image101107_03.jpgShe recently graduated high school and has ambition to study at a music college in Europe. Her home, located in a high-class neighborhood, was built in 1920 and is full of antique furniture. She is the only child to a French father, who is a lawyer, and an American mother. Getting down to business, one look at her face and you can see she is attractively made-up. Asking about her make-up routine, she replies that she applies face-wash about three times a week. Seeing my doubtful expression, she remarks that normally she only washes with water and doesn't apply anything afterwards. In other words, her earlier comment about make-up refers to the face-wash she put on today, but at the same time she doesn't use skincare products. Despite such comments, her face looks like she is wearing nice foundation. Surprised, I repeat my question but she says that her mother similarly has nice skin without using anything. She's not wearing make-up now but she does when she goes out. She brings and shows me her own personal cosmetic box, which consists entirely of French-made cosmetics. Her outlook on make-up is that it is fun and she enjoys getting a makeover. She especially wears make-up when she meets a guy but rather than using it to attract attention, she wears it to put herself at ease. However, when it comes to perfume, she constantly wears it in or out, and sees a person's smell as a part of their appearance. She either buys the fragrance from France or gets t as a present from people familiar with her tastes such as her father and boyfriends. Again, one can't help be surprised that a girl with such beautiful skin loves perfume so much.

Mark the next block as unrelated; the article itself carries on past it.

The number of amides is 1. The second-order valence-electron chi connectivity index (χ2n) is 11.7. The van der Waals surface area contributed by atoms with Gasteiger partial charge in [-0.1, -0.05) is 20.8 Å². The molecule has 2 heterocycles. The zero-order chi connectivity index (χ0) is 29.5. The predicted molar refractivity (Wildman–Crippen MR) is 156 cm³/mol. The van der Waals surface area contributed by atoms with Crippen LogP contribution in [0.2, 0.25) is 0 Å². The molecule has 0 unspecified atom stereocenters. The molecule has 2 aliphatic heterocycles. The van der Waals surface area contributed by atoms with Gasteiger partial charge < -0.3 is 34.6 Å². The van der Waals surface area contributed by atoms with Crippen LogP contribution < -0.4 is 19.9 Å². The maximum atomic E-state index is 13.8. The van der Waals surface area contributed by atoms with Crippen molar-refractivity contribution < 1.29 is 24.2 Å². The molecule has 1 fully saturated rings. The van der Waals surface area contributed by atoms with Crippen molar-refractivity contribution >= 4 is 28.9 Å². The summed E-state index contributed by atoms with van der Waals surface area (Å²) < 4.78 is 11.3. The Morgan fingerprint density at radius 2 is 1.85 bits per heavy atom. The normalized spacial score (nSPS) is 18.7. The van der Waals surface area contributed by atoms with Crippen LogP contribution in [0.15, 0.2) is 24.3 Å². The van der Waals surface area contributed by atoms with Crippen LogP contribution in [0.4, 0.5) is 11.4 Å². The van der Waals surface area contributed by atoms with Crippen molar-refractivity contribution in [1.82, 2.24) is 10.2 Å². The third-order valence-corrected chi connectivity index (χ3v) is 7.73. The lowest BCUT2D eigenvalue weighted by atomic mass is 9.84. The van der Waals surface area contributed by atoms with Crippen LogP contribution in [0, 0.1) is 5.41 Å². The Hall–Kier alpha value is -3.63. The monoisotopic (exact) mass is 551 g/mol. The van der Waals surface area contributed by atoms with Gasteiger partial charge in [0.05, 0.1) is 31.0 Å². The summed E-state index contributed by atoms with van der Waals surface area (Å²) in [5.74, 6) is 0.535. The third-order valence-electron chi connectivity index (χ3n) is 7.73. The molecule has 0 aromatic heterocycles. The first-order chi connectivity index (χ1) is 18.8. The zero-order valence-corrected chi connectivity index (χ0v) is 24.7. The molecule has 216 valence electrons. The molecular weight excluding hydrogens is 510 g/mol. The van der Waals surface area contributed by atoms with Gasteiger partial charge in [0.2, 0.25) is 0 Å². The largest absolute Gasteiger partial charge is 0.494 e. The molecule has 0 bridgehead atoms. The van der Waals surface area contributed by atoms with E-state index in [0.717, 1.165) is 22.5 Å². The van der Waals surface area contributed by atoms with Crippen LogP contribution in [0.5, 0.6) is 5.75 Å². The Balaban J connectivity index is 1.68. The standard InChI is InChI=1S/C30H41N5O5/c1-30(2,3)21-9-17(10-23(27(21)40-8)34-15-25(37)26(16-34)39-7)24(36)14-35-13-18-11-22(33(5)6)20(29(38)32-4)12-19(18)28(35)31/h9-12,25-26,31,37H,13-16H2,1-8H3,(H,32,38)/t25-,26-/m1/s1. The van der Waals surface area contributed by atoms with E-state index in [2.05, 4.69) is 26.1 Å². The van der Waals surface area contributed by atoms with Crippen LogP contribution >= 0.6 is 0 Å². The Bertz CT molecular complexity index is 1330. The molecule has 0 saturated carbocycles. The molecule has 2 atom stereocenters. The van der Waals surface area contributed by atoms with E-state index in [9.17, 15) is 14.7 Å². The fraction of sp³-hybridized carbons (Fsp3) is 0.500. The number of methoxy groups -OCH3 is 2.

Topics - Dyed with "Safflower" : The forever-blooming "Rouge Flower"

Safflower is an annual flower belonging to the asteraceae family. Its original place of growth was along the Egyptian Nile but its seeds and cultivation knowledge soon found its way down the Silk Road. From there it traversed the Korean peninsula, eventually arriving in Japan during the period of Empress Suiko's reign (593-629). In the Edo Period, Dewa safflower was given the name "Mogami ( the name of the production region also meaning 'top class' ) Safflower" because of its high-quality, reaching a peak from the Kyoho era (1716-1735). Safflower was immediately picked after spreading its pretty bright-yellow petals in early July, and processed into small, coin shaped disks called beni-mochi. Beni-mochi was then assembled in Sakata port, discharged to Tsuruga port by Kitamae-bune (northern-bound ships), transported across the Lake Biwa, and then delivered to Kyoto. Kyoto's safflower dyers made bright red dye from the beni-mochi, and with that colored the lips and nails of Kyoto women and provided dye for beautiful, red costumes. By the time of the Meiji Restoration, safflower declined due to the influx of foreign-made chemical dyes, and eventually disappeared. However, the safflower continues to live on behind the scenes. Garments used for Imperial court festivities are always dyed with Yamagata safflowers. At the Crown Prince's wedding ceremony on June 9 1993, the grenadine-colored robe that his Highness wore for his sokutai dress (ceremonial coat dress) had been dyed with traditional safflower. In the Edo period "Sumo Ranking List of Domestic Produces", it is documented that a second wrestler called "Dewa no Mogami Benibana (Top-class Dewa Safflower)" belonged to the East corner while "Awa no Ai Dama (Awa Indigo Ball)" belonged to the West, creating the two deep red ( beni ) and indigo ( ai ) dyeing culture in Japan.

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This page contains a single entry by administer published on November 7, 2010 9:35 PM.